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Considering the C++11 function with the signaturer std::regex_match( std::string const&, std::smatch& match, std::regex const& re ), what are the constraints on the lifetime of the first argument? I don't find any, but when I execute the following program (compiled with VC++ 2010, iterator debugging active):

    std::string a("aaa");
    std::string c("ccc");
    std::regex re("aaa(.*)ccc");
    std::smatch m;
    if (std::regex_match(a + "xyz" + c, m, re)) {
        std::cout << m[0] << std::endl;
        std::cout << m[1] << std::endl;
    return 0;

it crashes, doubtlessly because the sub_match in m only keep iterators into the string, and not copies. I can't find anything in the standard which forbids my code.

FWIW: it didn't work in boost::regex, either, and that's what the std::regex is based on. (Of course, Boost didn't document any constraints with regards to the lifetime either.)

In the end, I guess my question is: should I send in a DR to the standards organization, or a bug report to Microsoft?

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I would send a DR. Now, what should be in the DR is another issue. The options would be either just documenting or providing an overload that takes an rvalue-reference so that simple code that looks correct behaves correctly. [I am inclined to go for the documentation approach] –  David Rodríguez - dribeas Aug 16 '12 at 17:00
@DavidRodríguez-dribeas On what basis? There are lots of functions in the standard which take references, and the required lifetime is never more than the function itself. On what basis (other than what Boost did) do we assume that that wasn't the intent here? –  James Kanze Aug 16 '12 at 17:05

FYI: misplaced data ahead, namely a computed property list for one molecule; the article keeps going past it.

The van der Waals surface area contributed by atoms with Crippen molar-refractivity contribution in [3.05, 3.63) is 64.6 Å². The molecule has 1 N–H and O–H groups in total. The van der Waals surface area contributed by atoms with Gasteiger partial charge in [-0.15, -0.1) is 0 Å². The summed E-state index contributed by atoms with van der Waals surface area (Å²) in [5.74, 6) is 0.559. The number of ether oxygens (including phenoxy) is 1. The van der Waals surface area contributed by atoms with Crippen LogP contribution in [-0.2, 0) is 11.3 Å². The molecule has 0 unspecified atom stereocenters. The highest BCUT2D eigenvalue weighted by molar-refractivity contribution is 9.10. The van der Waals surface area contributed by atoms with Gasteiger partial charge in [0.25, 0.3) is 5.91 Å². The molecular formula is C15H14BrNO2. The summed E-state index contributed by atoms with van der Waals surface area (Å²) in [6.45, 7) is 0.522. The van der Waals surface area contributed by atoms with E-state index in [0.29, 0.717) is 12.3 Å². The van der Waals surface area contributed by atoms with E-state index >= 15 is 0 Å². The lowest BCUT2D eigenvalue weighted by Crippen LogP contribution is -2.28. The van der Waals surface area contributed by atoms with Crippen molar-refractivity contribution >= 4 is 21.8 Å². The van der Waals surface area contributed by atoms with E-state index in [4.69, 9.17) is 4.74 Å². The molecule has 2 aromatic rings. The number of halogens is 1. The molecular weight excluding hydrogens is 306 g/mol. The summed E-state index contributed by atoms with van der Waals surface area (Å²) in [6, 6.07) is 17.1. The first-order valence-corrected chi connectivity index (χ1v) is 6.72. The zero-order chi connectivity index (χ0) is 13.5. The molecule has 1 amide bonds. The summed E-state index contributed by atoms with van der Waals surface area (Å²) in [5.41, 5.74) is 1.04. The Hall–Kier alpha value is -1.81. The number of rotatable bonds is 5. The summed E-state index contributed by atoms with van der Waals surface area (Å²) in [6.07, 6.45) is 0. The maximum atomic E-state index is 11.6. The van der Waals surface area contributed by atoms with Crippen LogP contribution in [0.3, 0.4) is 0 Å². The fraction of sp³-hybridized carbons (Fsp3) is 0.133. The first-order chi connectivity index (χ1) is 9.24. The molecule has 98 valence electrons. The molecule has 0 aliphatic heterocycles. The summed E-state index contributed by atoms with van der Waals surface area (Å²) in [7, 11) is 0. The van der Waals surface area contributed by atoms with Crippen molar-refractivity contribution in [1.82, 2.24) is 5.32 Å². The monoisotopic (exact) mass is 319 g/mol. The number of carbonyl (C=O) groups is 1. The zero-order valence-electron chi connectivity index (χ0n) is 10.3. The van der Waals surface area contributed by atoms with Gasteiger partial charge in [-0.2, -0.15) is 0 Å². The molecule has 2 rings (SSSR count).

Ok, so you are saying that this might be a bug in the implementation and that the standard might have been designed to make a copy of the argument. Yes, that is a third approach :) –  David Rodríguez - dribeas Aug 16 '12 at 17:10
@DavidRodríguez-dribeas Yes. I'm saying that I don't know what the intent was. Pete's answer suggests that the committee didn't think of this issue, so there's no clear intent. Which means that they'll discuss it next time around, and make a decision. –  James Kanze Aug 17 '12 at 10:04

2 Answers 2

up vote 4 down vote accepted

I don't recall any discussion of this possibility during the adoption of tr1::regex or std::regex, so I think it simply was not considered. In hindsight, it's certainly a trap that we should have foreseen. Off the top of my head, an overload that takes a std::string&& would signal that a temporary is involved, and a copy is needed. So I'd report it to the Standards Committee. (full disclosure: I wrote the Dinkumware implementation, which is what Microsoft ships)

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And you likely based it on Boost, which has the same problem (including the lack of documentation with regards to any requirements). It's not usual for it to be a problem, since you don't usually try to match temporaries. (On the other hand, I can very easily see matching a string local to a loop, with the smatch outside the loop, and used after the end of the loop.) –  James Kanze Aug 16 '12 at 17:09